The White truffle of Alba: identikit of a true delicacy

The forbidden, or rather, "prohibitive" dream of all the connoisseurs of this underground mushroom

Group of white and black truffles on table

The White truffle of Alba: identikit of a true delicacy

When we say truffle, your mind immediately goes to the White Truffle of Alba, the one that grows in Piedmont, in the Langhe, Roero and Monferrato.

Actually, Italy can to all intents be considered the homeland of the truffle, not only because of the quantity and quality of the harvest, but also and above all because the environmental richness of our country makes it possible for all the most popular edible varieties, nine in all, to grow here. Each variety is associated with particular geographical areas so that we can embark on an ideal journey from Piedmont to Sicily.

The truffle was already highly appreciated at the table of the ancient Romans. Pliny the Elder claimed that the truffle, then called tuber in Latin, was a miraculous product of nature since it seems to grow without roots, and the poet Juvenal explained the origin of the precious mushroom as the result of Jupiter’s thunderbolt, which fell near an oak tree, a tree sacred to the king of gods.

In the Middle ages and the Renaissance, its aroma was considered to be a kind of quintessence that had an ecstatic effect on human beings.

In the 18th century, it was still believed to be a tuber, called Tuber Albidum, similar to potatoes, Jerusalem artichokes, flower bulbs and it was considered one of the tastiest foods. Piedmontese truffles were appreciated to such an extent that Cavour used them as a “diplomatic gift” to appease his opponents and heads of state, sending them to all the European courts.

It was only at the end of the 18th century that the doctor Vittorio Pico from Turin, in his 1788-degree thesis on medicine, classified it among mushrooms and called the white truffle Tuber Magnatum (mushroom of the powerful). Hence, the botanical name Tuber Magnatum Pico.

So, why is the White Truffle of Alba so popular among all the nine varieties?

What makes it different from all the others? Why is it so expensive?

Let’s find out together!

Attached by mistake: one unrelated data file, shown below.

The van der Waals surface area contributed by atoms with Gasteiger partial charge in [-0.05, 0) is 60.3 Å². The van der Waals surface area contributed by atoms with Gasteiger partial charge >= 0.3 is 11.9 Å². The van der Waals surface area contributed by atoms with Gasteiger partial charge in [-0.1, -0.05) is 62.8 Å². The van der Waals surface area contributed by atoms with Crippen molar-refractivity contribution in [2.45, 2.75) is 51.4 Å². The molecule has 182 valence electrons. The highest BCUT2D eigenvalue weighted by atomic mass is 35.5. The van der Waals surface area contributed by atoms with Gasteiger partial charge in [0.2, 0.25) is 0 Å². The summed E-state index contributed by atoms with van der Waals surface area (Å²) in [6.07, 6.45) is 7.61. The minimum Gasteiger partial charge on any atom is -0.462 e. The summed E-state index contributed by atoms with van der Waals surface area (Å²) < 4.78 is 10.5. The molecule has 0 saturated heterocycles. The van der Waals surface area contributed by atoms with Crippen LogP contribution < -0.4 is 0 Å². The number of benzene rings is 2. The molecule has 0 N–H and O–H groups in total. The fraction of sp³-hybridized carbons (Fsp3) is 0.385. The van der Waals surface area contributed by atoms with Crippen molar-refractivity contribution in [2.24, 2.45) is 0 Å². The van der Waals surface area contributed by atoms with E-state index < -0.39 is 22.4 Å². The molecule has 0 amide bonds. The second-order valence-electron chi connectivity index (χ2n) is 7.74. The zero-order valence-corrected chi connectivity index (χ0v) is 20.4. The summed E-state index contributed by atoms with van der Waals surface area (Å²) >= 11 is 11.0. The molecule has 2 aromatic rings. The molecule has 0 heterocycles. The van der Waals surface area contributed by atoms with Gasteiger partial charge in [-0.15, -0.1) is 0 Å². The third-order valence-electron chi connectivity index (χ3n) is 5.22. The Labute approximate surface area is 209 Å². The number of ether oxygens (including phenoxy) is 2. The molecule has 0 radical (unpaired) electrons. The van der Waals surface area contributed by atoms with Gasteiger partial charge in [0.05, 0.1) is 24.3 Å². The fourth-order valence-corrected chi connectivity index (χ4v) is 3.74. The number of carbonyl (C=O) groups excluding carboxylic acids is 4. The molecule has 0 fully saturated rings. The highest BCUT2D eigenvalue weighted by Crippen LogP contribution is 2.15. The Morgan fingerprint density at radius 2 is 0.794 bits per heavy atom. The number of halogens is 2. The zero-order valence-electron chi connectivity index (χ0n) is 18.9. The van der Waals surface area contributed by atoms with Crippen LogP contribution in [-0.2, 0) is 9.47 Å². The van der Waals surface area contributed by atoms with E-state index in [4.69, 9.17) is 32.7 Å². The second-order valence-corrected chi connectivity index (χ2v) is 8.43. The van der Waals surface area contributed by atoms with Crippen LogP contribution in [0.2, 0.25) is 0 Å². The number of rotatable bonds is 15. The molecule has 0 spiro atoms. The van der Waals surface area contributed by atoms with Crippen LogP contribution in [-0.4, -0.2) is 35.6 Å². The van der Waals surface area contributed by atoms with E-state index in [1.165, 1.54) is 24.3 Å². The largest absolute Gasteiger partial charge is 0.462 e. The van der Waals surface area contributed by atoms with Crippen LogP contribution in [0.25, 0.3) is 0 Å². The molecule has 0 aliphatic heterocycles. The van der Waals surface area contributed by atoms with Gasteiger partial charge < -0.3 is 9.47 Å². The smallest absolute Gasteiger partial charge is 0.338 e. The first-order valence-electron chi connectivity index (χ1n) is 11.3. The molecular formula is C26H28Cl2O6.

It was in the 20th century that the truffle of Alba acquired worldwide fame, thanks to the restaurateur Giacomo Morra, known as the “king of truffles”.

In fact, using the most widespread informative system of the time, that of the parishes, he spread among the farmers of the Langhe hills the custom of bringing to his Hotel Savona, when they went to Alba for the market, the truffles they found in the countryside and that they didn’t know how to use. Morra bought them all, always, and served them to the restaurant’s customers. After World War II, he began to send the best ones of the season as gifts to celebrities and stars: in 1949 to Rita Hayworth, in ’51 to President Truman (the mushroom weighed 2.5 kilos), then to Churchill, Marilyn and Joe DiMaggio.

It was also thanks to Giacomo Morra that the annual grape harvest fair, an event held since 1928 and dedicated to the celebration of the products of the land, acquired an international dimension and the “trifola” – this is the name of the truffle in Piedmontese dialect – was used as a prize to be awarded to famous figures in politics, sport and entertainment.

The “Bianco d’Alba” has always been considered the king of all truffles, the most fragrant, the most aromatic and the rarest, as it cannot be cultivated and cannot be stored for a long period.

This actual diamond, also known as the “grey diamond” of the woods, which grows underground without any leaves, flowers or roots being visible on the surface, in symbiosis with the roots of specific plants Turkey oak, oak, downy oak, poplar, linden, hazelnut, hornbeam and white willow, sucking, like a parasite, the sap that the root of the symbiont plant extracts from the soil, obtaining aroma, flavor and color.

Here, then, is the recipe for this success:”the charm of a rare and mysterious product, the equally fascinating ritual of searching and extraction with the help of trained dogs, the”craft”of “trifolaio” (truffle hunter), that has been handed down for generations, included in the Representative List of the Intangible Cultural Heritages of Humanity of UNESCO in 2021, its use in cooking and the brilliant promotional initiative of an entrepreneur who has made the truffle legendary and the areas where it grows, those between the Langhe and Monferrato, a territory made up of excellences, known worldwide such as wine and hazelnuts.